The global meeting place for people interested in all things related to SWEETPOTATO

Share your research and experience, ask and answer questions, meet your peers.

Delivering and Disseminating Biofortified Crops in Uganda: Final Report January–December 2014

During the third year of the “Delivering and Disseminating Biofortified Crops in Uganda” project, the International Potato Center (CIP), in collaboration with the National Crops Resources Research Institute, planted 100 on-farm trials to evaluate six promising orange sweetpotato (OSP) clones in Rakai, Buyende, Oyam, Isingiro, and Kabale districts:
1. ‘Ejumula (OP) 2012/3’
2. ‘Ejumula (OP) 2012/11’
3. ‘MKN1224 (OP) 2013/1’
4. ‘Ejumula (OP) 2012/9’
5. ‘Ejumula (OP) 2012/10’
6. ‘Resisto (OP) 2012/2’ .

 

Of the 100 trials, we harvested 60 that were planted in 2014 and conducted five palatability tests to determine farmers’ preferences for the new clones. The clone ‘MKN1224 (OP) 2013/1’ had the highest yield (9.6 t/ha), followed by ‘Ejumula (OP) 2012/10’ (8.2 t/ha) and ‘Resisto (OP) 2012/2’ (6.2 t/ha). ‘MKN1224 (OP) 2013/1’ and ‘Resisto (OP)/2012/2’ are, however, susceptible to sweetpotato virus disease (SPVD) and Alternaria blight in some of the districts (e.g., Isingiro) compared with other clones; neither is preferred by farmers. CIP has also set up the third round of curing trials using sweetpotato varieties, ‘Kabode’, ‘NASPOT 8’, ‘NASPOT 1’, and ‘SOCCADIDO’ in Masaka, Rakai, and Mukono districts. CIP established demonstration sites for Triple S technology with farmer groups in each of the four districts of Gulu, Oyam, Kole, and Lira. Sixty-three participants (36 women, 27 men) were trained in Triple S application. CIP also harvested trials of clean farmer materials (vines) for the 2014A season.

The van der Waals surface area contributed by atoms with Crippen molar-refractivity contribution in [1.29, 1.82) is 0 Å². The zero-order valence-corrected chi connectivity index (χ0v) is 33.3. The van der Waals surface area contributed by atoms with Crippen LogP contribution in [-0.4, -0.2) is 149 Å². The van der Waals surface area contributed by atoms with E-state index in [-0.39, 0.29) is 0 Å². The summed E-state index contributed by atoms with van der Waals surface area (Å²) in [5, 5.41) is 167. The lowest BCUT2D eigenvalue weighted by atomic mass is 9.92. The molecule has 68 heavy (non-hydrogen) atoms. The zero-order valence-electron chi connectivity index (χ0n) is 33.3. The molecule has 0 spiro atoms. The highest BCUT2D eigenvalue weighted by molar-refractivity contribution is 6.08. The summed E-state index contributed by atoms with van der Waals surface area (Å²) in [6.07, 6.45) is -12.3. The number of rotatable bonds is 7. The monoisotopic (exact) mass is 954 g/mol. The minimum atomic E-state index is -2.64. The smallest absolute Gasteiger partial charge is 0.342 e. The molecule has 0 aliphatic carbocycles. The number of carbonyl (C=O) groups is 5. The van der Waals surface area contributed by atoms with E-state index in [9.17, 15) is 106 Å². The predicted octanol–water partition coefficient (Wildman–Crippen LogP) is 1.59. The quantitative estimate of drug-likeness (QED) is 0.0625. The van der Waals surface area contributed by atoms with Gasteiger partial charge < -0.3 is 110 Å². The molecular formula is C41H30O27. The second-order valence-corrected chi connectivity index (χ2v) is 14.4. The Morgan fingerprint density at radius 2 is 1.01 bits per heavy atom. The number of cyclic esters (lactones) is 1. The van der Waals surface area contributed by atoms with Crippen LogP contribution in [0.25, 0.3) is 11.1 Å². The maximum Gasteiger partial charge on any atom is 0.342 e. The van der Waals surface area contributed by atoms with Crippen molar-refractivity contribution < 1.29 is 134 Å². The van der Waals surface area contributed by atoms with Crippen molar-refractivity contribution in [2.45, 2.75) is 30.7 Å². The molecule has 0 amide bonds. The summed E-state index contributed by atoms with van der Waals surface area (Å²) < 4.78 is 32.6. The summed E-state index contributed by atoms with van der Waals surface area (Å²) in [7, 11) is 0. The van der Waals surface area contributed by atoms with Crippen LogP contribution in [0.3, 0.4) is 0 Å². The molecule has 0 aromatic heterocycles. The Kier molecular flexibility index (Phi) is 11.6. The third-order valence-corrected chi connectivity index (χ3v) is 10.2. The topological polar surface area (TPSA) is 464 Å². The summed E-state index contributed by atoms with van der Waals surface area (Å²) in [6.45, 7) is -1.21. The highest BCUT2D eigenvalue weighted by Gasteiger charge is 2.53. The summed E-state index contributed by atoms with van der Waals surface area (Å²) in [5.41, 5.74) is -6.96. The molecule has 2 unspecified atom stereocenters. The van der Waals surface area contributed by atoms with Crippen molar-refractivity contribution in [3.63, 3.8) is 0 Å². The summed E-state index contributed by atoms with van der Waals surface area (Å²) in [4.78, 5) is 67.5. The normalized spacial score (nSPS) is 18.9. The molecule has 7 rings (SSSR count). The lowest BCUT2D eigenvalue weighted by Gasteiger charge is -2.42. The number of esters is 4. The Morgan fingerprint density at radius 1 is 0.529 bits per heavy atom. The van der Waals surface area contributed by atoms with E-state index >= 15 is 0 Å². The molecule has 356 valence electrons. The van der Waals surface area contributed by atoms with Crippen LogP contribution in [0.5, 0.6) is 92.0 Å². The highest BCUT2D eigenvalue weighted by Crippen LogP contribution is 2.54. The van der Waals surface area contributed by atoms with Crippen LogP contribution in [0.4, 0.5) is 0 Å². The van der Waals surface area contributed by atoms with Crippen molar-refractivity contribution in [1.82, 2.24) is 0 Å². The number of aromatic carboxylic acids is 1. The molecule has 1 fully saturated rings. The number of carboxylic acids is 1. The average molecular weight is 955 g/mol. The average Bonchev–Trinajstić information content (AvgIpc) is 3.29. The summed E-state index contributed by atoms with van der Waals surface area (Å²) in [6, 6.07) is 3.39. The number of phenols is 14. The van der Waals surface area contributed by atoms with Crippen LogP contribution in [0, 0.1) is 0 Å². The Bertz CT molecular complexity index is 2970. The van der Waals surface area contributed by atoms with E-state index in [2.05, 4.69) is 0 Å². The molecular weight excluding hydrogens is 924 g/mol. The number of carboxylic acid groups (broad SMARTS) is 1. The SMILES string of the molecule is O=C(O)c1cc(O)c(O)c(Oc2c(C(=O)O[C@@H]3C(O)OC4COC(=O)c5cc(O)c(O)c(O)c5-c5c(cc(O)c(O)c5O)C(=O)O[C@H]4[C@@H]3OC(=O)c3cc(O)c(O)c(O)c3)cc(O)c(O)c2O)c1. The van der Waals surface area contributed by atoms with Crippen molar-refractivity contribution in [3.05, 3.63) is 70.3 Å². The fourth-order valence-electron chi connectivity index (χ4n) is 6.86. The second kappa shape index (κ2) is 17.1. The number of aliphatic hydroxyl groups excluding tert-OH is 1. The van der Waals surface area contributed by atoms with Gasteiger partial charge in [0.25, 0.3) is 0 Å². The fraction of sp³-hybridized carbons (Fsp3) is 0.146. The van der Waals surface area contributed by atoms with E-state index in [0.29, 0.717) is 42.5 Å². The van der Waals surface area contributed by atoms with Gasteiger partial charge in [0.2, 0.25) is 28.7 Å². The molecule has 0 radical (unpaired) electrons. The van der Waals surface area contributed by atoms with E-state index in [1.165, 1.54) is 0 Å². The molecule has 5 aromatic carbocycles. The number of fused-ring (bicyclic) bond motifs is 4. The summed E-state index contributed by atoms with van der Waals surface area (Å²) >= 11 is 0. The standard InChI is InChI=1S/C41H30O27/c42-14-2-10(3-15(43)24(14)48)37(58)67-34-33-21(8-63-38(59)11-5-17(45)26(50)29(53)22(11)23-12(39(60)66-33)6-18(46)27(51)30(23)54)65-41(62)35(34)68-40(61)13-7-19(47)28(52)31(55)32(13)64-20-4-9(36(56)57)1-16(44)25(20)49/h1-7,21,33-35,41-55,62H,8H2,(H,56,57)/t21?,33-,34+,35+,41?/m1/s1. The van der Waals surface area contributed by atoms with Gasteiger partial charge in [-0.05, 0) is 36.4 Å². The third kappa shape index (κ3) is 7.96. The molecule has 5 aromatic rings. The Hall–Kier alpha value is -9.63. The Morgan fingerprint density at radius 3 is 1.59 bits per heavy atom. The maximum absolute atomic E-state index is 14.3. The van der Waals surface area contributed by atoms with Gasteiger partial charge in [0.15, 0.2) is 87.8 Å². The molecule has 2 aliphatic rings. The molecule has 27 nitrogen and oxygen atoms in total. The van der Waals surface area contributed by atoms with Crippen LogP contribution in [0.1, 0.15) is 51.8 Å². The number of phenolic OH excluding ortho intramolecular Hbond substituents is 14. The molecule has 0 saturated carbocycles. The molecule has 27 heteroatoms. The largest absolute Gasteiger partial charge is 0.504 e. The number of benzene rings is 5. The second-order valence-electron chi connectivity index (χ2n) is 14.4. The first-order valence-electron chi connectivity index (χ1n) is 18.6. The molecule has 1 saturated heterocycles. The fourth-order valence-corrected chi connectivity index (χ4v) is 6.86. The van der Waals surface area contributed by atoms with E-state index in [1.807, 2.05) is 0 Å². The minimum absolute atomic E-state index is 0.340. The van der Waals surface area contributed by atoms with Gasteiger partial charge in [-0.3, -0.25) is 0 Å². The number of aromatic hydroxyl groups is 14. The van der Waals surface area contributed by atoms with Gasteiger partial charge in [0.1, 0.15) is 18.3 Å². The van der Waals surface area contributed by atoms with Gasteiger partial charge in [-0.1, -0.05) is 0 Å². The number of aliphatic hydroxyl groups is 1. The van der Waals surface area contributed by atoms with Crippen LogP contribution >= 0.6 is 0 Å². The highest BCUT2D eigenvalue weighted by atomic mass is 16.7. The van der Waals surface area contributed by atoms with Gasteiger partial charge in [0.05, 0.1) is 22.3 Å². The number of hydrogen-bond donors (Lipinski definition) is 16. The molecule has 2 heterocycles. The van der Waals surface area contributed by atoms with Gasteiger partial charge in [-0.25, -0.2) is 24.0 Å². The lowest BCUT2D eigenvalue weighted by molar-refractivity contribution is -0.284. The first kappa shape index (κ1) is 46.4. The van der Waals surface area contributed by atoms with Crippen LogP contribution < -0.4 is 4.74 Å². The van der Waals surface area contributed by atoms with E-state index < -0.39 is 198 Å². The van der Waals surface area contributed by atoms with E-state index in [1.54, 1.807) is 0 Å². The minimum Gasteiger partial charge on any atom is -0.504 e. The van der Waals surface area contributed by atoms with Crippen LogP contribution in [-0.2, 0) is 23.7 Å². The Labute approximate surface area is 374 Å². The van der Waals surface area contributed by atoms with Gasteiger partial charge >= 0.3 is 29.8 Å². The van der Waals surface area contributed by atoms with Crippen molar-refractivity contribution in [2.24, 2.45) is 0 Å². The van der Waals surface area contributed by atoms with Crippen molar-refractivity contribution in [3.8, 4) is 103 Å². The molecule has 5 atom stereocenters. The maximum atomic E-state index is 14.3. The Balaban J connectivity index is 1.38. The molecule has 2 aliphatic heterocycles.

Generally, SPVD expression on foliage depends on the number of times the clean material has been replanted. The results show that after three successive seasons of recycling planting material of ‘Ejumula’—a variety susceptible to SPVD—yield significantly dropped at cycle 4 by almost five times the yield of season 1. Planting clean material, free from SPVD especially of a susceptible variety, increases root yield by more than five times in farmers’ fields. CIP also planted 2014B trials of cleaned farmer materials in Kamuli, Buyende, Mukono, and Rakai.